A mother of three was one of the people who died near Rotorua at the weekend after a car plunged into Lake Rotomā.

Emergency services were first called to the scene at Ōtangiwai Point on State Highway 30, east of Rotorua, at 12.40pm on Saturday.

There they found that a silver Mercedes Benz had plunged into Lake Rotomā.

Bibi Ali of Ranui and David Alexander Fawcett Jarden of Totara Heights were last night named as the two killed in the crash.

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Police divers yesterday retrieved their bodies from the lake and the car was winched ashore, after being submerged in water for almost 24 hours.

Ranui resident Ali is survived by her three children and close family, according to online tributes.

Originally from Nadi, the 53-year-old moved to New Zealand around 25 years ago.

The New Zealand Muslim Association declined to comment when contacted by the Herald, but said it would offer support to any of its community members were they to be affected by such a tragedy.

Police divers at the scene of the crash. Photo / Andrew Warner
Police divers at the scene of the crash. Photo / Andrew Warner

Two Māori wardens spent a freezing night at Lake Rotomā, where they stood for 15 hours to honour the pair.

Kawerau Māori wardens chairwoman Alex Walker and Tāneatua Māori warden and First Security guard Rawinia Teepa told the Rotorua Daily Post they'd volunteered to be a "comforting presence in sad moments" at the scene, despite the fact temperatures plummeted that night.

"Though they were submerged underwater, we as Māori make sure that they [the deceased] are accompanied ... And that's where we Māori wardens come in, working beside the police, because the police have other places and other work duties to go to.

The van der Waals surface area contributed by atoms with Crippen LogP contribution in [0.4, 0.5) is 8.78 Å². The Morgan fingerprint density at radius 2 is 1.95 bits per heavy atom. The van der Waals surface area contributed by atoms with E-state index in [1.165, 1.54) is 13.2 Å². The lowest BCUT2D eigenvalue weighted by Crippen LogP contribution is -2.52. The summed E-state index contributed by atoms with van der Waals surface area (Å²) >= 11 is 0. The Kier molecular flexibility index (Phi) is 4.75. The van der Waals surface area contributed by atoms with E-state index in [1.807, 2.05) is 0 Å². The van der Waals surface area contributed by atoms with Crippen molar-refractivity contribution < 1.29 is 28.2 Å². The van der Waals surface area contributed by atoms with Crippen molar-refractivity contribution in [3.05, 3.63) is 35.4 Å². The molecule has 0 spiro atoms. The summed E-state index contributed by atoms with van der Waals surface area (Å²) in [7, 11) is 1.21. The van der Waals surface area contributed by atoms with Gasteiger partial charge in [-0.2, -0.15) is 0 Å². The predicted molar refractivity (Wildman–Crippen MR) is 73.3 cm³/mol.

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"We were there as overnight security, just making sure everything was okay."

A Lake Rotomā local said the corner was notorious for crashes.

Shane, who would only be known by his first name, said he lived across from the corner for about four years before moving down the road a few years ago.

In that time there were often people losing control of their cars on that corner, he said.

"I've seen a few accidents but nothing where they've gone right in."

Shane said there had been a metal safety barrier recently installed.

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"Since that happened, we haven't had many crashes - until now. It's pretty unreal."

He said the corner had a layby where people diving or swimming often parked their cars.

"It would've probably saved their lives, if there were cars parked there."

Lake Rotoma is the fourth-largest of the 11 lakes in the Rotorua Lakes district.